During World War II Czechoslovakia fell into the Soviet sphere of influence, the Eastern Bloc. Since 1948 there were no parties other than the Communist Party in the country and it was indirectly managed by the Soviet Union. Unlike other countries of Central and Eastern Europe, the communist take-over in Czechoslovakia in 1948 was, although as brutal as elsewhere, a genuine popular movement. Reform in the country did not lead to the convulsions seen in Hungary. Combatants Allied powers: China France Great Britain Soviet Union United States and others Axis powers: Germany Italy Japan and others Commanders Chiang Kai-shek Charles de Gaulle Winston Churchill Joseph Stalin Franklin Roosevelt Adolf Hitler Benito Mussolini Hideki Tōjō Casualties Military dead: 17,000,000 Civilian dead: 33,000... A map of the Eastern Bloc 1948-1989. ... Year 1948 (MCMXLVIII) was a leap year starting on Thursday (link will display the 1948 calendar) of the Gregorian calendar. ... The Communist Party of Czechoslovakia, in Czech and in Slovak: Komunistická strana Československa (KSČ) was a political party in Czechoslovakia that existed between 1921 and 1992. ...


Towards the end of World War II Joseph Stalin wanted Czechoslovakia, and signed an agreement with Winston Churchill and Franklin D. Roosevelt, that Prague would be liberated by the Red Army despite the fact that the United States Army under General George S. Patton could have liberated the city earlier. This was important for the spread of pro-Russian (and pro-communist) propaganda that came right after the war. People still remembered what they felt as Czechoslovakia's betrayal by the West at the Munich Agreement. For these reasons the people voted for communists in the 1948 elections - the last democratic poll for a long time. Josef Vissarionovich Dzhugashvili (Georgian: , Ioseb Besarionis Dze Jughashvili; Russian: , Iosif Vissarionovich Dzhugashvili) (December 18 [O.S. December 6] 1878[1] – March 5, 1953), better known by his adopted name, Joseph Stalin (alternatively transliterated Josef Stalin), was General Secretary of the Communist Party of the Soviet Unions Central Committee from... Churchill redirects here. ... FDR redirects here. ... For other uses, see Prague (disambiguation). ... For other organizations known as the Red Army, see Red Army (disambiguation). ... The United States Army is the largest, and by some standards oldest, established branch of the armed forces of the United States and is one of seven uniformed services. ... George Patton redirects here. ... 1967 Chinese propaganda poster from the Cultural Revolution. ... For the annual global security meeting held in Munich, see Munich Conference on Security Policy The Munich Agreement (Czech: ; Slovak: ; German: ) was an agreement regarding the Sudetenland Crisis among the major powers of Europe after a conference held in Munich, Germany in 1938 and signed in the early hours of...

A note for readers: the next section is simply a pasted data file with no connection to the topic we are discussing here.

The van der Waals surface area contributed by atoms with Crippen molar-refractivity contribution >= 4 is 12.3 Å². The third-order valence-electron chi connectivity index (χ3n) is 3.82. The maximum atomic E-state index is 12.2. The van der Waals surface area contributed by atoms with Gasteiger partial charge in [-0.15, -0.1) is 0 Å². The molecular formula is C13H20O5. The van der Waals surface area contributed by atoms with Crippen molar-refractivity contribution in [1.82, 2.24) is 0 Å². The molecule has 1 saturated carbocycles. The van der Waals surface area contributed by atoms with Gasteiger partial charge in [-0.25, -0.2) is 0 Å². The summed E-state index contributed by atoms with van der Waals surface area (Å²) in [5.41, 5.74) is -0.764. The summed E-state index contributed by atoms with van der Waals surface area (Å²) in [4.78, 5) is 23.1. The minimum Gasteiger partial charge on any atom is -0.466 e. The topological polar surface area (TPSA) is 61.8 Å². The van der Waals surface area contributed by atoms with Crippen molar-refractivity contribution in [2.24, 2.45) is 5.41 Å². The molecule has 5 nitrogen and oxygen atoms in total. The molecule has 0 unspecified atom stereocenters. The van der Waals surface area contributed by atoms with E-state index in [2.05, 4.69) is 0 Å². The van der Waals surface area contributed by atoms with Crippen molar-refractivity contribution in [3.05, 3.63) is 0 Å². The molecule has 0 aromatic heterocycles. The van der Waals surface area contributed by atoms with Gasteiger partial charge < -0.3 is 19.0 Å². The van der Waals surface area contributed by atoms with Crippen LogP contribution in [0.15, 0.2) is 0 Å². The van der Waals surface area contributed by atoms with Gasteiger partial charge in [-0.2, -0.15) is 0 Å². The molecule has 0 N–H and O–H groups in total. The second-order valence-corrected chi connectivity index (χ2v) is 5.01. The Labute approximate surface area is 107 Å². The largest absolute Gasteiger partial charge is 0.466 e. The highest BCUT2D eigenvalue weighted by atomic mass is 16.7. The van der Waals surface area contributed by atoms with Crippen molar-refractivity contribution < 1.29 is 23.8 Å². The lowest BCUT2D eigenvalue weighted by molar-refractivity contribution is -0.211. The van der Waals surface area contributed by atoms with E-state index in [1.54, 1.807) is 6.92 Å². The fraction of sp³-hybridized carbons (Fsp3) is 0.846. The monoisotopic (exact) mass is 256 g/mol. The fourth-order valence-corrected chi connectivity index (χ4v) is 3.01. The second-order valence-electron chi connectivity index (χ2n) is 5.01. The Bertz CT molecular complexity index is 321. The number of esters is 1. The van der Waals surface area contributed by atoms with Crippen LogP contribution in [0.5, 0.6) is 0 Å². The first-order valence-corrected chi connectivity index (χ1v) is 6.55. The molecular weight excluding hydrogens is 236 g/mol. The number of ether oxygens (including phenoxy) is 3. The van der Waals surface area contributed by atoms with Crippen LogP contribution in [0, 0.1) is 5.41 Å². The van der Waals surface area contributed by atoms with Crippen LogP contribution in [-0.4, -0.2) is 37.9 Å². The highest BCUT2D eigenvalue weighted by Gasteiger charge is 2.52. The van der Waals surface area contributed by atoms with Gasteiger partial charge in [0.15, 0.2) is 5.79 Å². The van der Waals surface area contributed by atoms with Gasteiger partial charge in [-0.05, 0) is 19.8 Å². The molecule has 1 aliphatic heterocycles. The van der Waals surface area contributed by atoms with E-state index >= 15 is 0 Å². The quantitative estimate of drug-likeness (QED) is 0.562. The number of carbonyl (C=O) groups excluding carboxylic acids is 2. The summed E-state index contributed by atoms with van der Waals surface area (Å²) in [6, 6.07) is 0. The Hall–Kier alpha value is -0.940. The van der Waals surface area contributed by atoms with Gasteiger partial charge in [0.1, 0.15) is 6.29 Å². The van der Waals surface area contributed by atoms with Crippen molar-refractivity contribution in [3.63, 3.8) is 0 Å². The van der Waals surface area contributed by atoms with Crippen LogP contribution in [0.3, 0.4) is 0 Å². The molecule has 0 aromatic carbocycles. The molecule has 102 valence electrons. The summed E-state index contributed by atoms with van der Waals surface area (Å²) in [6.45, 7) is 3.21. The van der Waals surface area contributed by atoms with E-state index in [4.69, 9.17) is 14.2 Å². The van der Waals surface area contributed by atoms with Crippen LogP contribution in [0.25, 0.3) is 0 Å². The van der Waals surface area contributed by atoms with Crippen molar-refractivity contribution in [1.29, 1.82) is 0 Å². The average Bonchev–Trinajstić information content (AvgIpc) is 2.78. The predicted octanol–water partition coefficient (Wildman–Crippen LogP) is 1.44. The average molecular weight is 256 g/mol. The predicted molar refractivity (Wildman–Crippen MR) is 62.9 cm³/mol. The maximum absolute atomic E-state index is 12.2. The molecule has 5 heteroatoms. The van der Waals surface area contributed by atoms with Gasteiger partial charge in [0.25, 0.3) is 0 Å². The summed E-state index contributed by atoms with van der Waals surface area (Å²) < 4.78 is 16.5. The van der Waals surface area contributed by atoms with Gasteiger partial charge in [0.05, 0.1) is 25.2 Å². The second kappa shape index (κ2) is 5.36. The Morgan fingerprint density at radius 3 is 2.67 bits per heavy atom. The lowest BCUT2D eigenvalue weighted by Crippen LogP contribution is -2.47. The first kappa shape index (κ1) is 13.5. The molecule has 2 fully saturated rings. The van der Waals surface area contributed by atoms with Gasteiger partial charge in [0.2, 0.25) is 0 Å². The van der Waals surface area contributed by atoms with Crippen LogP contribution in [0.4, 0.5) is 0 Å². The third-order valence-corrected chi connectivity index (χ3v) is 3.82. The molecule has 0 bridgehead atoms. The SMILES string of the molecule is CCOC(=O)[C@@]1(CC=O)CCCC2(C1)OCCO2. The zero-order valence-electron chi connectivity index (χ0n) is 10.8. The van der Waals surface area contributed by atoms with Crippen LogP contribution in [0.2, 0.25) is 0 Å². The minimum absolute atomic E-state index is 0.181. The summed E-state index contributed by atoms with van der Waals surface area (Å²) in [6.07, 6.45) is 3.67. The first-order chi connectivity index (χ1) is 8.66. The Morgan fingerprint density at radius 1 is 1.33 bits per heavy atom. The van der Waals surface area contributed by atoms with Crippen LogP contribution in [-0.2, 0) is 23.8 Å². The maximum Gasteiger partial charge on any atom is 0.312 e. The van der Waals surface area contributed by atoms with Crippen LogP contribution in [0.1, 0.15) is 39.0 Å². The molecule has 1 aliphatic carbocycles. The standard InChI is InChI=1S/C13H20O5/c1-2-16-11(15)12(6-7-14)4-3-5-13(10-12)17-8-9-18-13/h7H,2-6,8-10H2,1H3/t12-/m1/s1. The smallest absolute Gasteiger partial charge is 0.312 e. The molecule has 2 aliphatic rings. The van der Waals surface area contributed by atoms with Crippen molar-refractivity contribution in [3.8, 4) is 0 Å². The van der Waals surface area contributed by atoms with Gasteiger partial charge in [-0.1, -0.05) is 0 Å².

From the middle of the 1960s Czechs and Slovaks showed increasing signs of rejection of the existing regime. This change was reflected by reformist elements within the communist party by installing Alexander Dubček as party leader. Dubček's reforms of the political process inside Czechoslovakia, which he referred to as Socialism with a human face, did not represent a complete overthrow of the old regime, as was the case in Hungary in 1956. Dubček's changes had broad support from the society, including the working class. However, it was still seen by the Soviet leadership as a threat to their hegemony over other states of the Eastern Bloc and to the very safety of the Soviet Union. Czechoslovakia was in the middle of the defensive line of the Warsaw Pact and its possible defection to the enemy was unacceptable during the Cold War. Alexander Dubček (November 27, 1921 – November 7, 1992) was a Slovak politician and briefly leader of Czechoslovakia (1968-1969), famous for his attempt to reform the Communist regime (Prague Spring). ... Socialism with a human face (in Czech: socialismus s lidskou tváří, in Slovak: socializmus s luďskou tvárou) was a political programme announced by Alexander Dubček and his colleagues when he became the chairman of the Communist Party of Czechoslovakia in January 1968. ... Combatants Soviet Union ÁVH Hungarian government, various nationalist militias Commanders Yuri Andropov Pál Maléter, Béla Király, Gergely Pongrátz, József Dudás Strength 150,000 troops, 6,000 tanks 100,000+ demonstrators (some later armed), unknown number of soldiers Casualties 720 killed according to official... The term working class is used to denote a social class. ... For other uses, see Cold War (disambiguation). ...


However a sizeable minority in the ruling party, especially at higher leadership levels, was opposed to any lessening of the party's grip on society and they actively plotted with the leadership of the Soviet Union to overthrow the reformers. This group watched in horror as calls for multi-party elections and other reforms began echoing throughout the country.


Between the nights of August 20 and August 21 1968, Eastern Bloc armies from five Warsaw Pact countries invaded Czechoslovakia. During the invasion, Soviet tanks ranging in numbers from 5,000 to 7,000 occupied the streets. They were followed by a large number of Warsaw Pact troops ranging from 200,000 to 600,000.